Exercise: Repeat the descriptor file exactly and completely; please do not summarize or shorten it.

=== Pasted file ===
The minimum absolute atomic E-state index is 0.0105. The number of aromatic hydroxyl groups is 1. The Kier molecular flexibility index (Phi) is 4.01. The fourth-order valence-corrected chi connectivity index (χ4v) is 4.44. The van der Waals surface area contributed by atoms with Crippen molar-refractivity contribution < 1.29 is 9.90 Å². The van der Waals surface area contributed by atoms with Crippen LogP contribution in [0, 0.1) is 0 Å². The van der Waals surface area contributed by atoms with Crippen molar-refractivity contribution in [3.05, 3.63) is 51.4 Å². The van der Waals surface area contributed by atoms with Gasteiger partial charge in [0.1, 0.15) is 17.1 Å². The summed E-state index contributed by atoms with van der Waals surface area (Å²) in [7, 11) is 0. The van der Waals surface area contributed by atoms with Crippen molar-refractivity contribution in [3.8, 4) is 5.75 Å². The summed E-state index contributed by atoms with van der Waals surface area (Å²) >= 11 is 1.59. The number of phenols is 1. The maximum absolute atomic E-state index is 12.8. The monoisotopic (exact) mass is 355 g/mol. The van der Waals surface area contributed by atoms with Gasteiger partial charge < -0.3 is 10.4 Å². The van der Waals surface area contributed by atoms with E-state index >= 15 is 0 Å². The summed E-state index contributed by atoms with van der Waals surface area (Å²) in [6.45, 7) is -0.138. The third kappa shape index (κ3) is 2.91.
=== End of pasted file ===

The minimum absolute atomic E-state index is 0.0105. The number of aromatic hydroxyl groups is 1. The Kier molecular flexibility index (Phi) is 4.01. The fourth-order valence-corrected chi connectivity index (χ4v) is 4.44. The van der Waals surface area contributed by atoms with Crippen molar-refractivity contribution < 1.29 is 9.90 Å². The van der Waals surface area contributed by atoms with Crippen LogP contribution in [0, 0.1) is 0 Å². The van der Waals surface area contributed by atoms with Crippen molar-refractivity contribution in [3.05, 3.63) is 51.4 Å². The van der Waals surface area contributed by atoms with Gasteiger partial charge in [0.1, 0.15) is 17.1 Å². The summed E-state index contributed by atoms with van der Waals surface area (Å²) in [7, 11) is 0. The van der Waals surface area contributed by atoms with Crippen molar-refractivity contribution in [3.8, 4) is 5.75 Å². The summed E-state index contributed by atoms with van der Waals surface area (Å²) >= 11 is 1.59. The number of phenols is 1. The maximum absolute atomic E-state index is 12.8. The monoisotopic (exact) mass is 355 g/mol. The van der Waals surface area contributed by atoms with Gasteiger partial charge < -0.3 is 10.4 Å². The van der Waals surface area contributed by atoms with E-state index >= 15 is 0 Å². The summed E-state index contributed by atoms with van der Waals surface area (Å²) in [6.45, 7) is -0.138. The third kappa shape index (κ3) is 2.91.